Do you remember that day in 2013, following the Boston Marathon attack, when David Ortiz declared on live television, that “this is our f*ckin city!”? During a time that may have crushed some cities, the city of Boston showed the world that if you mess with us, we will shut down the city, we will find you, and you will pay.
Most recently, the Boston Red Sox showed that if you act like a racist jerk in their ballpark, they will find you, kick you out, and ban you from that magical place for the rest of your life. Boston is a city of pride; do not tread on our values and don’t even think about messing with our people.
Last week, after hearing the story of Calvin Hennick, a Boston man attending a Red Sox game with his mixed race family, I was inspired. Hennick stuck up to another fan that used the N-word to refer to the national anthem singer, and then that ignorant fool was kicked out of the stadium. Hennick didn’t let that behavior slide and we all have something to learn from this.
It’s 2017; a person of color or a mixed race family shouldn’t stick out in a crowd for any reason other than the fact that family is a beautiful thing. Shame is taught to us at a young age by what is pressed on us by others; we shouldn’t shame others based on an uncontrollable part of their being. We should all be celebrated.
All races and cultures should be accepted in this country; especially when there is no action or intent of hurt to others. Mutual respect is key. You need to give respect to earn respect; never forget that. Treat the woman tidying up the office at the close of business the same as you would treat the CEO. Value others based on their character; isn’t that what’s most important when we face our maker?
Isn’t it time we stop judging? Open our minds and hearts up enough to let go of our prejudices? I continue to make a deliberate effort to instill in my daughter the knowledge of her right to her own voice; her duty to speak up when something is not right. One of the worst things to teach a child is to be passive in instances of injustice; that it doesn’t matter, that it’s not their problem, that someone else will handle it.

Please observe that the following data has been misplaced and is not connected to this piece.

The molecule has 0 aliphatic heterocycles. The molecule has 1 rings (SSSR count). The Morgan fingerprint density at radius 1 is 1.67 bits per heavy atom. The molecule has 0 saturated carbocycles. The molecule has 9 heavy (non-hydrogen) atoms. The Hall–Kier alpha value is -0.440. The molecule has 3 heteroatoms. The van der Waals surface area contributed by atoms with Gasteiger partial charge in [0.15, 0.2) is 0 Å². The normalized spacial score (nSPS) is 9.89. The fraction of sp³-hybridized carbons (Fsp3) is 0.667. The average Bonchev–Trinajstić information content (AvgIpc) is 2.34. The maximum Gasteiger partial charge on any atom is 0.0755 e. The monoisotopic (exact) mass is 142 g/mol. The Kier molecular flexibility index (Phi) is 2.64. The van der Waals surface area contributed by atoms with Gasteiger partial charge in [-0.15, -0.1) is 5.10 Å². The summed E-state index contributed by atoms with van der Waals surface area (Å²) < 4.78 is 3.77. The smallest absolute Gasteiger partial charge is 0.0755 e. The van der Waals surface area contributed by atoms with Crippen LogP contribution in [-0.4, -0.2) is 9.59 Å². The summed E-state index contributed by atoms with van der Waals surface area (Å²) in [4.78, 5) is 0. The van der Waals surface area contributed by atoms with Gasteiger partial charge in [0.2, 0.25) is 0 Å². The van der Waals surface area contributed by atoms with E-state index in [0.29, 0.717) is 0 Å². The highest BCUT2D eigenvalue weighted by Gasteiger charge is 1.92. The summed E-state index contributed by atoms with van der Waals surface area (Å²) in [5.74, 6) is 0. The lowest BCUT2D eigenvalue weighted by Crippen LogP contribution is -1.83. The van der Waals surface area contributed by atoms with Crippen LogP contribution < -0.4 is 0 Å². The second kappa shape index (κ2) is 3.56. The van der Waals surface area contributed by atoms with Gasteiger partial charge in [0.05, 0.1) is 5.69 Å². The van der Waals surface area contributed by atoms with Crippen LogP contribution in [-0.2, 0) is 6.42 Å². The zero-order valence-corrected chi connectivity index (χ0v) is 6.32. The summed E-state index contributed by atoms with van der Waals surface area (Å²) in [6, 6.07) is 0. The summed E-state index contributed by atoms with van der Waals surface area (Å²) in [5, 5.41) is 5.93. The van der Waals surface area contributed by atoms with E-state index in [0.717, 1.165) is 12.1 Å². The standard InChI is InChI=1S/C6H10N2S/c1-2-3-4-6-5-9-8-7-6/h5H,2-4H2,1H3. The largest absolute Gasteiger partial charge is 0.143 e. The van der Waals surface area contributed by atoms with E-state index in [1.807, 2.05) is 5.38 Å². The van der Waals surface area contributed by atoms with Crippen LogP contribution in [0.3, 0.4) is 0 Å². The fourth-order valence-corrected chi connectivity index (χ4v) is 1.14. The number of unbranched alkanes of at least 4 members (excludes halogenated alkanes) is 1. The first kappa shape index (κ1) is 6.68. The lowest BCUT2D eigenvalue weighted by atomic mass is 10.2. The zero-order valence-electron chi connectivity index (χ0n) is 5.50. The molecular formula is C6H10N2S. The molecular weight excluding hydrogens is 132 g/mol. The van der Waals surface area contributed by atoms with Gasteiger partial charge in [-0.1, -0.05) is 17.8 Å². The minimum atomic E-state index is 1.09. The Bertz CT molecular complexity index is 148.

My daughter is being raised with so much pride in who she is and with acceptance of others; it would be unfathomable to her to ever think otherwise.
Ever hear of the bystander effect? Tolerance of injustice is just as guiltily of an action as being an oppressor. We live in America and intolerance is everyone’s problem to solve; so what are you going to do about it going forward? Make it your problem. Be the solution. Teach your children to want to be the solution. Stop standing back to let history repeat itself. Even if you’ve never personally experienced injustice, you can still make a difference when you witness it.
Your intentional noble action may be the catalyst that causes a visible platform, such as a Major League Baseball team, to ban racists for life. What a huge statement and demonstration of the fact that one is not going to act like an a**hole in our ballpark; in our city.
Our courage and civic duty to stand up against intolerance will raise the next generation with acceptance as a part of their being. I know it may take a lot of bravery to do the right thing, but it can feel so damn good to so many people when you step up to the plate.